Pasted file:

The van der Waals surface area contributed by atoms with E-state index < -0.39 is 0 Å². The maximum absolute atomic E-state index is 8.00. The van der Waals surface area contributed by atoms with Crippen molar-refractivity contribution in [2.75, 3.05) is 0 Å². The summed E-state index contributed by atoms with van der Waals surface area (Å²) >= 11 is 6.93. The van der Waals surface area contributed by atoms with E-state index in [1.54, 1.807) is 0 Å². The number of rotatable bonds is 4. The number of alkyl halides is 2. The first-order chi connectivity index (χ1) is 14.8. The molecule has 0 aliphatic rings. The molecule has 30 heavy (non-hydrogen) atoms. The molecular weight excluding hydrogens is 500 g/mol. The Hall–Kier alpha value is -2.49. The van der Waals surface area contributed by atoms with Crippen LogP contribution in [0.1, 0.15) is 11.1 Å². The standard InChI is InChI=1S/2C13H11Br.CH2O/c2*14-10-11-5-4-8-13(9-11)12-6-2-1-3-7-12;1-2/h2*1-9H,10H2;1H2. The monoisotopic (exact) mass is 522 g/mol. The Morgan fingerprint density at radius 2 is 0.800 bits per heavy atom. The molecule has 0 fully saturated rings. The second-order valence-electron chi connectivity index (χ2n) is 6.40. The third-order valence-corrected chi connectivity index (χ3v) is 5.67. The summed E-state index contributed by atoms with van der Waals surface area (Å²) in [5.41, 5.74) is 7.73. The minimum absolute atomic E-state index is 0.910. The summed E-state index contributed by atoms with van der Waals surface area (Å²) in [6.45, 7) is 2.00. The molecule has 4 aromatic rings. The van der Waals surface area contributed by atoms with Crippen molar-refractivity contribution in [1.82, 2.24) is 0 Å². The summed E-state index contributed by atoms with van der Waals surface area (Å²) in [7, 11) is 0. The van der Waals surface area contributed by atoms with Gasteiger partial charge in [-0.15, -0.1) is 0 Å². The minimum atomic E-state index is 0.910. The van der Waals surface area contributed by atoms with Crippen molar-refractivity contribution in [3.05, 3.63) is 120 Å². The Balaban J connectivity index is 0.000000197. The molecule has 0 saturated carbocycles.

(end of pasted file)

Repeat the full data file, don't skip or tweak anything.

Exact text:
The van der Waals surface area contributed by atoms with E-state index < -0.39 is 0 Å². The maximum absolute atomic E-state index is 8.00. The van der Waals surface area contributed by atoms with Crippen molar-refractivity contribution in [2.75, 3.05) is 0 Å². The summed E-state index contributed by atoms with van der Waals surface area (Å²) >= 11 is 6.93. The van der Waals surface area contributed by atoms with E-state index in [1.54, 1.807) is 0 Å². The number of rotatable bonds is 4. The number of alkyl halides is 2. The first-order chi connectivity index (χ1) is 14.8. The molecule has 0 aliphatic rings. The molecule has 30 heavy (non-hydrogen) atoms. The molecular weight excluding hydrogens is 500 g/mol. The Hall–Kier alpha value is -2.49. The van der Waals surface area contributed by atoms with Crippen LogP contribution in [0.1, 0.15) is 11.1 Å². The standard InChI is InChI=1S/2C13H11Br.CH2O/c2*14-10-11-5-4-8-13(9-11)12-6-2-1-3-7-12;1-2/h2*1-9H,10H2;1H2. The monoisotopic (exact) mass is 522 g/mol. The Morgan fingerprint density at radius 2 is 0.800 bits per heavy atom. The molecule has 0 fully saturated rings. The second-order valence-electron chi connectivity index (χ2n) is 6.40. The third-order valence-corrected chi connectivity index (χ3v) is 5.67. The summed E-state index contributed by atoms with van der Waals surface area (Å²) in [5.41, 5.74) is 7.73. The minimum absolute atomic E-state index is 0.910. The summed E-state index contributed by atoms with van der Waals surface area (Å²) in [6.45, 7) is 2.00. The molecule has 4 aromatic rings. The van der Waals surface area contributed by atoms with Crippen molar-refractivity contribution in [1.82, 2.24) is 0 Å². The summed E-state index contributed by atoms with van der Waals surface area (Å²) in [7, 11) is 0. The van der Waals surface area contributed by atoms with Gasteiger partial charge in [-0.15, -0.1) is 0 Å². The minimum atomic E-state index is 0.910. The van der Waals surface area contributed by atoms with Crippen molar-refractivity contribution in [3.05, 3.63) is 120 Å². The Balaban J connectivity index is 0.000000197. The molecule has 0 saturated carbocycles.